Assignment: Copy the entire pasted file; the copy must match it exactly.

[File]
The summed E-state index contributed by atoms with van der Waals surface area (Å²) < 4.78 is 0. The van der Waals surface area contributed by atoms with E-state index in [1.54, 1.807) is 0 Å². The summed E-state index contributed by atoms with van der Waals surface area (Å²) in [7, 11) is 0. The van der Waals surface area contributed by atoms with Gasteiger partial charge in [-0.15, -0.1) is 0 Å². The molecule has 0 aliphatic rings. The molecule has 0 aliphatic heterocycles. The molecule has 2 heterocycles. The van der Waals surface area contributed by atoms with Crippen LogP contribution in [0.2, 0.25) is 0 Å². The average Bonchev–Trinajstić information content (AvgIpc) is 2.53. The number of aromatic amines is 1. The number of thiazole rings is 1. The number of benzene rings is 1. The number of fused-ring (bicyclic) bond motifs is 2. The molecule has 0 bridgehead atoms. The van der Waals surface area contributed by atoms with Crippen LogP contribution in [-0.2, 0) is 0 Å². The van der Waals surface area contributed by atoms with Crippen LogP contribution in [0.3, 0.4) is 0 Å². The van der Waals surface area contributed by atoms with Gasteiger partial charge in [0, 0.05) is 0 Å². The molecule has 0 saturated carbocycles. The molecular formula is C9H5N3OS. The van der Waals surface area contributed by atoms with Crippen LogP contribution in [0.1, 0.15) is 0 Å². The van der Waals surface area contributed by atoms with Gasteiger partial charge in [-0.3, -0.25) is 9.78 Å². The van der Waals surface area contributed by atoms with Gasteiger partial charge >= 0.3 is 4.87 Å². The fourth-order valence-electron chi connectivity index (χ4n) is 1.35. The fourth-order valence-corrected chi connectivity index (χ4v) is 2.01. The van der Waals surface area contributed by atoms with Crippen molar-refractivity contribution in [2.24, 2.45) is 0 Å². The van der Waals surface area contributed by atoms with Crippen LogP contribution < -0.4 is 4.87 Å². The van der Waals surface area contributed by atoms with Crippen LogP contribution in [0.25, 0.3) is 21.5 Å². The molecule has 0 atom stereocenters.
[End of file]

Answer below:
The summed E-state index contributed by atoms with van der Waals surface area (Å²) < 4.78 is 0. The van der Waals surface area contributed by atoms with E-state index in [1.54, 1.807) is 0 Å². The summed E-state index contributed by atoms with van der Waals surface area (Å²) in [7, 11) is 0. The van der Waals surface area contributed by atoms with Gasteiger partial charge in [-0.15, -0.1) is 0 Å². The molecule has 0 aliphatic rings. The molecule has 0 aliphatic heterocycles. The molecule has 2 heterocycles. The van der Waals surface area contributed by atoms with Crippen LogP contribution in [0.2, 0.25) is 0 Å². The average Bonchev–Trinajstić information content (AvgIpc) is 2.53. The number of aromatic amines is 1. The number of thiazole rings is 1. The number of benzene rings is 1. The number of fused-ring (bicyclic) bond motifs is 2. The molecule has 0 bridgehead atoms. The van der Waals surface area contributed by atoms with Crippen LogP contribution in [-0.2, 0) is 0 Å². The van der Waals surface area contributed by atoms with Crippen LogP contribution in [0.3, 0.4) is 0 Å². The van der Waals surface area contributed by atoms with Gasteiger partial charge in [0, 0.05) is 0 Å². The molecule has 0 saturated carbocycles. The molecular formula is C9H5N3OS. The van der Waals surface area contributed by atoms with Crippen LogP contribution in [0.1, 0.15) is 0 Å². The van der Waals surface area contributed by atoms with Gasteiger partial charge in [-0.3, -0.25) is 9.78 Å². The van der Waals surface area contributed by atoms with Gasteiger partial charge >= 0.3 is 4.87 Å². The fourth-order valence-electron chi connectivity index (χ4n) is 1.35. The fourth-order valence-corrected chi connectivity index (χ4v) is 2.01. The van der Waals surface area contributed by atoms with Crippen molar-refractivity contribution in [2.24, 2.45) is 0 Å². The van der Waals surface area contributed by atoms with Crippen LogP contribution < -0.4 is 4.87 Å². The van der Waals surface area contributed by atoms with Crippen LogP contribution in [0.25, 0.3) is 21.5 Å². The molecule has 0 atom stereocenters.